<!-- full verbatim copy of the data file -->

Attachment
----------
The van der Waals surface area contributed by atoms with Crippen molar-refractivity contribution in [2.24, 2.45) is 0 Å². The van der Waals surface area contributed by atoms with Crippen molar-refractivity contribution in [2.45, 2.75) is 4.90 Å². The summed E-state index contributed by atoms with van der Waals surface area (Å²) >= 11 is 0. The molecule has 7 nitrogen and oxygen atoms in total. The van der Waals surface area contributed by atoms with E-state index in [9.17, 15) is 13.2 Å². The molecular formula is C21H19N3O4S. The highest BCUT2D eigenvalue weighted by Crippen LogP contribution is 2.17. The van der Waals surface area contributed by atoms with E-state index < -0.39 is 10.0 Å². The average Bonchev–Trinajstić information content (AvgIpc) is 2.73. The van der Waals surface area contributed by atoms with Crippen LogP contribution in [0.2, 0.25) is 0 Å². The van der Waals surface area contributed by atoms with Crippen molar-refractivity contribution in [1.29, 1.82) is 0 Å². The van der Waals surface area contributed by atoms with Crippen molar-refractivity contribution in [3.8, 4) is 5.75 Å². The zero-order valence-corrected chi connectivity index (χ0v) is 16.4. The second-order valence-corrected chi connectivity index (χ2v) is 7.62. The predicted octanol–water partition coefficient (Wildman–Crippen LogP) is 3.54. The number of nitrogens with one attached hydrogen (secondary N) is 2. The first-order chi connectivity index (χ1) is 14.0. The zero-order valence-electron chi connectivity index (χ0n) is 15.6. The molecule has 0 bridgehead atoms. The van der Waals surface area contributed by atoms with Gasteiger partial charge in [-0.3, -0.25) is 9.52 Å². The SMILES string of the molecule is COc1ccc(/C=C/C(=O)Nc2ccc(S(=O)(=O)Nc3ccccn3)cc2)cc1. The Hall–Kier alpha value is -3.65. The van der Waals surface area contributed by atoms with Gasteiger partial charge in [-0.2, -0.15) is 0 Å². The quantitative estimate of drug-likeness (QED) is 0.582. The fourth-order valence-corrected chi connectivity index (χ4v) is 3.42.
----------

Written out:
The van der Waals surface area contributed by atoms with Crippen molar-refractivity contribution in [2.24, 2.45) is 0 Å². The van der Waals surface area contributed by atoms with Crippen molar-refractivity contribution in [2.45, 2.75) is 4.90 Å². The summed E-state index contributed by atoms with van der Waals surface area (Å²) >= 11 is 0. The molecule has 7 nitrogen and oxygen atoms in total. The van der Waals surface area contributed by atoms with E-state index in [9.17, 15) is 13.2 Å². The molecular formula is C21H19N3O4S. The highest BCUT2D eigenvalue weighted by Crippen LogP contribution is 2.17. The van der Waals surface area contributed by atoms with E-state index < -0.39 is 10.0 Å². The average Bonchev–Trinajstić information content (AvgIpc) is 2.73. The van der Waals surface area contributed by atoms with Crippen LogP contribution in [0.2, 0.25) is 0 Å². The van der Waals surface area contributed by atoms with Crippen molar-refractivity contribution in [1.29, 1.82) is 0 Å². The van der Waals surface area contributed by atoms with Crippen molar-refractivity contribution in [3.8, 4) is 5.75 Å². The zero-order valence-corrected chi connectivity index (χ0v) is 16.4. The second-order valence-corrected chi connectivity index (χ2v) is 7.62. The predicted octanol–water partition coefficient (Wildman–Crippen LogP) is 3.54. The number of nitrogens with one attached hydrogen (secondary N) is 2. The first-order chi connectivity index (χ1) is 14.0. The zero-order valence-electron chi connectivity index (χ0n) is 15.6. The molecule has 0 bridgehead atoms. The van der Waals surface area contributed by atoms with Gasteiger partial charge in [-0.3, -0.25) is 9.52 Å². The SMILES string of the molecule is COc1ccc(/C=C/C(=O)Nc2ccc(S(=O)(=O)Nc3ccccn3)cc2)cc1. The Hall–Kier alpha value is -3.65. The van der Waals surface area contributed by atoms with Gasteiger partial charge in [-0.2, -0.15) is 0 Å². The quantitative estimate of drug-likeness (QED) is 0.582. The fourth-order valence-corrected chi connectivity index (χ4v) is 3.42.